Beach towns can no longer allow pedestrian access to the beach at grade, Farrell said, adding all towns provide special access for the disabled at select locations.

Areas with lower dunes and smaller beaches suffered much more damage in Hurricane Sandy, Farrell said.

Watson said Army Corps dunes constructed before the storm protected homes during Sandy in Harvey Cedars, Surf City and Brant Beach on Long Beach Island. But neighboring North Beach, Loveladies and Holgate, which didn’t have the built dunes, were devastated.

“If you leave a weak spot, waves will find it,” Farrell said.

Margate Mayor Michael Becker said the comments he has gotten about the beaches from residents and visitors since Memorial Day have been mostly positive, although concerns remain about limited handicapped access and difficulty walking over some crossovers.

An Army Corps project to fix drainage problems is almost half done, with two outfall pipes now taking street drainage out to sea.

“We are waiting for time to prove the drainage system is better. We’ve had a lot of complaints about the size of the pipes, which are 48 inches,” Becker said. “We asked (the Corps) if they could downsize the remaining three, but I think it fell on deaf ears.”

But he said the streets that drain to the two functioning outfall pipes are “completely dry — absolutely.”

Margate beaches are changed from the ones people have known for so long, Becker said.

“But once you get over the dune to the ocean side, it looks exactly the same as Margate looked historically,” Becker said. “It certainly does no good for the business community of Margate for people to complain.”

The center’s New Jersey Beach Profile Network does twice-annual beach surveys in 106 locations, measuring sand from the dune, across the beach and offshore into 16 feet of water, Farrell said. It has been doing surveys since its inception in 1985.

Center data showed 45 to 70 percent of sand lost off from beaches had come back onto the beach face by about a year after Hurricane Sandy.

And towns that already had a project agreement with the Army Corps had 100 percent of their costs for further rebuilding covered by the federal government, Watson said.


News
N.J. bill would cap Medicaid ER visits at $140 for non-emergencies

If a Medicaid patient comes into an emergency room with what turns out to be a minor or nonemergency case, New Jersey hospitals will see a standard $140 reimbursement payment for that health care if a new bill becomes law.

Legislators who crafted the bill, which now awaits Gov. Phil Murphy’s signature, said the goal is to save the state and taxpayers money by capping payments to hospitals for these “low-acuity” cases, but some provider organizations and hospital experts fear it will do more harm than good.

“Our biggest concern is that hospitals will be penalized for treating patients who have nowhere else to go,” said Neil Eicher, vice president of government relations and policy at the New Jersey Hospital Association.

The bill, which passed the Assembly and Senate on June 21 with support and opposition within both political parties, applies specifically to Medicaid patients in the fee-for-service program.

About 1.8 million residents get coverage through Medicaid, according to state reports, and patients in the fee-for-service managed-care program account for about 5 percent of that population.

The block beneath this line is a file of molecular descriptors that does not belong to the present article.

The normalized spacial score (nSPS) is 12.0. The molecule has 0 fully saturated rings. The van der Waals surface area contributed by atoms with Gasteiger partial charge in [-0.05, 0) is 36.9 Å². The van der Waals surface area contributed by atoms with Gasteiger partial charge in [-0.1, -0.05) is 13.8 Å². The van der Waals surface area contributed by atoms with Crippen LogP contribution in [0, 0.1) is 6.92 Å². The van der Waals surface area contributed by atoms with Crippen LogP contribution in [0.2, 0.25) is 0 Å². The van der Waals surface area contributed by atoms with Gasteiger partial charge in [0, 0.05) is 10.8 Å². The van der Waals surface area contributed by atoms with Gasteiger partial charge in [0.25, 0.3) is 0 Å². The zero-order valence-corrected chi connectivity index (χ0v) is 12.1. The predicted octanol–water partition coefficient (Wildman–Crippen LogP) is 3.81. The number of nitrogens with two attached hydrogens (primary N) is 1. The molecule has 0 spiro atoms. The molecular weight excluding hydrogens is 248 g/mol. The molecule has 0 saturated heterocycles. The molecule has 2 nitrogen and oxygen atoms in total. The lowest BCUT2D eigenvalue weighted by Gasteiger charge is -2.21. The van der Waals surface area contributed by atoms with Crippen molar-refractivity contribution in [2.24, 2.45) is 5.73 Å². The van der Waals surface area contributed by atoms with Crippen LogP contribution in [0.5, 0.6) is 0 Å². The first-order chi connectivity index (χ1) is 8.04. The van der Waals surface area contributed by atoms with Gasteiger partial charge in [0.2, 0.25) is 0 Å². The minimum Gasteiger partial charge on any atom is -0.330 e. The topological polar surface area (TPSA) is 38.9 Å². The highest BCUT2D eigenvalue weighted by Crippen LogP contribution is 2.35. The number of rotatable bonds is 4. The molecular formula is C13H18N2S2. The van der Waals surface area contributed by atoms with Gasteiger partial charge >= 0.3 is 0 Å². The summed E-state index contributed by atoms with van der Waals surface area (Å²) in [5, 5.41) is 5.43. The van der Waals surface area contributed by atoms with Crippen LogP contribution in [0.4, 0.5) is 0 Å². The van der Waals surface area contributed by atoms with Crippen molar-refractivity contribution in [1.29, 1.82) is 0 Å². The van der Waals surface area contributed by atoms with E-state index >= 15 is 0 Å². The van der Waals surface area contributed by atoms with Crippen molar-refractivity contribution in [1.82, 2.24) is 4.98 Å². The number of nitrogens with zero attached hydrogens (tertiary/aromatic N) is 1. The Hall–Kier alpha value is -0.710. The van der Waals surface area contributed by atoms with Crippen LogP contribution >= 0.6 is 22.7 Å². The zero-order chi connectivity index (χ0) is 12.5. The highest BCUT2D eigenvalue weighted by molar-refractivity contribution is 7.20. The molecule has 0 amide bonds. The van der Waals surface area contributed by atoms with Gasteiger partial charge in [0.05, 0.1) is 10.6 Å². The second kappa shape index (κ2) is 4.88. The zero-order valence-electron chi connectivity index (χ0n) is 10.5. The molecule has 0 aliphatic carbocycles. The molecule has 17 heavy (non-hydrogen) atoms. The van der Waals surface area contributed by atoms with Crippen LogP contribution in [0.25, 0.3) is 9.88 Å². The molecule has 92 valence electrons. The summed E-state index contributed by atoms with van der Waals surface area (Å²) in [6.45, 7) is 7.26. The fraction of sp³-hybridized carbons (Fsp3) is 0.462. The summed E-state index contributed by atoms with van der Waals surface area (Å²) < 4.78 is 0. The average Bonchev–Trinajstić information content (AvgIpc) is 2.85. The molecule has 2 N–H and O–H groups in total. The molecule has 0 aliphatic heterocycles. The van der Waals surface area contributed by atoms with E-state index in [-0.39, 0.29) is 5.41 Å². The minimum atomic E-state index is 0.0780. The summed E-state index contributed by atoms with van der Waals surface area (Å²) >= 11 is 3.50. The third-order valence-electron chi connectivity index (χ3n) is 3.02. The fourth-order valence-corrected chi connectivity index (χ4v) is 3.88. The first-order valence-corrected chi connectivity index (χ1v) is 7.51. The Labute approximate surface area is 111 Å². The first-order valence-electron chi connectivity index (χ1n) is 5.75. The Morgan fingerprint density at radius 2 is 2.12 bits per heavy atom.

The state Office of Legislative Services estimated their collective outpatient health care services amounted to nearly $206 million in fiscal year 2017, but the amount that is related to emergency department visits is unknown.

Sponsor Assemblyman Louis Greenwald, D-Camden, Burlington, said the bill was designed not to punish hospitals and providers or to deter Medicaid patients from seeking health care, but to more effectively pay for Medicaid services overall.

“Let’s say a patient’s test results reveal a high-level ER case. (Hospital providers) will get paid whatever those charges come to be,” he said.

“Now let’s say a patient presents in the ER Monday morning with a jammed finger they got playing flag football that Saturday and it’s now swelled. They can’t get in with their primary care provider or don’t have one, so they go into the hospital. The goal is to restrain those costs for that case.”

A June 26 fiscal analysis determined the bill would decrease state expenses but could not estimate to what degree.

If passed, the law would require the commissioner of the state Department of Human Services to create and publish a list of medical conditions defined as “low-acuity,” or nonemergency.

Greenwald said this is one part of a bigger plan to improve New Jersey’s health care system and encourage people to use primary care providers and urgent care centers for nonemergencies in order to free up emergency departments for true emergencies.

Since New Jersey hospitals are required by law to treat patients regardless of health coverage status or level of medical case, Eicher said the financial burden would fall on hospitals whose doctors and nurses spend time and resources testing patients for what could turn out to be nonemergency cases.

Ray Castro, director of health policy at the New Jersey Policy Perspective, a left-leaning advocacy and policy group, said while the right intent is there, the bill doesn’t solve a more complex problem in that if people can’t access a Medicaid health provider, they will continue to go to the ER for most cases.

“A lack of access to Medicaid providers has been a longstanding complaint in New Jersey,” he said in a statement.

Other experts from provider advocacy organizations said they were concerned the law would cause patients to second guess whether their symptoms were appropriate for an emergency room visit, or a primary care physician.

“As much as we don’t think patients should be in the emergency department for primary care, they should come if they have nowhere else to go or are unsure,” Eicher said. “We don’t want them to think we’re unwelcoming. At the end of the day, we’ll always treat them and take the financial hit.”


Matthew Strabuk / For The Press  

FARRELL Stewart Farrell, director of Stockton University’s Coastal Research Center, talks about rain drainage sensors that can produce data on flooding. On May 2nd 2018, at Longport Borough Hall, at a meeting of the Coastal Coalition.